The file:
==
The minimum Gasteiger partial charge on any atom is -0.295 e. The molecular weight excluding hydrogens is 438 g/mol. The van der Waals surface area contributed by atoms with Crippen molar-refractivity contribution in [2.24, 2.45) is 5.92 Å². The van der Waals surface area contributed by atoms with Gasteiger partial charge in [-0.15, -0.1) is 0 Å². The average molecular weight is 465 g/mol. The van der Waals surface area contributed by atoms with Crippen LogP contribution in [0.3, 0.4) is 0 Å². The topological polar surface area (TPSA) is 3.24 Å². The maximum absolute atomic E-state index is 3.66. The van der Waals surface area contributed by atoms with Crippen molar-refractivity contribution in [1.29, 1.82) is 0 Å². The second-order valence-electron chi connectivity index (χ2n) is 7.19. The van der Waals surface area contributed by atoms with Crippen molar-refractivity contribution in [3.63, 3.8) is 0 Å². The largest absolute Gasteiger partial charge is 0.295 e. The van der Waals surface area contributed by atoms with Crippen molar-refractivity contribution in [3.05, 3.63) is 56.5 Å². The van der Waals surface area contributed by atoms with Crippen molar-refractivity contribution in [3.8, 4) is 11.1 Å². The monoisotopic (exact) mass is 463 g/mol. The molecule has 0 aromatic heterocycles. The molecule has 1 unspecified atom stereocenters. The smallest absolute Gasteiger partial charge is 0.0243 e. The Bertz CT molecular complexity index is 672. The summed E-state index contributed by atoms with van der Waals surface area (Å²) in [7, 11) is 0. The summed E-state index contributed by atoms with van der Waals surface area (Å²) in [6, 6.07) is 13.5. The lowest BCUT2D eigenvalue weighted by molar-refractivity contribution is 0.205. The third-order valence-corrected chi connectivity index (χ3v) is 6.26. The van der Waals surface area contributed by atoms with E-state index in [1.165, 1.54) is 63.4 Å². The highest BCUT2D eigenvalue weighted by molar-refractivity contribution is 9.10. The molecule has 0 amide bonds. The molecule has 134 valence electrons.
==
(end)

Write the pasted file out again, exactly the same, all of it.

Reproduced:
The minimum Gasteiger partial charge on any atom is -0.295 e. The molecular weight excluding hydrogens is 438 g/mol. The van der Waals surface area contributed by atoms with Crippen molar-refractivity contribution in [2.24, 2.45) is 5.92 Å². The van der Waals surface area contributed by atoms with Gasteiger partial charge in [-0.15, -0.1) is 0 Å². The average molecular weight is 465 g/mol. The van der Waals surface area contributed by atoms with Crippen LogP contribution in [0.3, 0.4) is 0 Å². The topological polar surface area (TPSA) is 3.24 Å². The maximum absolute atomic E-state index is 3.66. The van der Waals surface area contributed by atoms with Crippen molar-refractivity contribution in [1.29, 1.82) is 0 Å². The second-order valence-electron chi connectivity index (χ2n) is 7.19. The van der Waals surface area contributed by atoms with Crippen molar-refractivity contribution in [3.63, 3.8) is 0 Å². The largest absolute Gasteiger partial charge is 0.295 e. The van der Waals surface area contributed by atoms with Crippen molar-refractivity contribution in [3.05, 3.63) is 56.5 Å². The van der Waals surface area contributed by atoms with Crippen molar-refractivity contribution in [3.8, 4) is 11.1 Å². The monoisotopic (exact) mass is 463 g/mol. The molecule has 0 aromatic heterocycles. The molecule has 1 unspecified atom stereocenters. The smallest absolute Gasteiger partial charge is 0.0243 e. The Bertz CT molecular complexity index is 672. The summed E-state index contributed by atoms with van der Waals surface area (Å²) in [7, 11) is 0. The summed E-state index contributed by atoms with van der Waals surface area (Å²) in [6, 6.07) is 13.5. The lowest BCUT2D eigenvalue weighted by molar-refractivity contribution is 0.205. The third-order valence-corrected chi connectivity index (χ3v) is 6.26. The van der Waals surface area contributed by atoms with E-state index in [1.165, 1.54) is 63.4 Å². The highest BCUT2D eigenvalue weighted by molar-refractivity contribution is 9.10. The molecule has 0 amide bonds. The molecule has 134 valence electrons.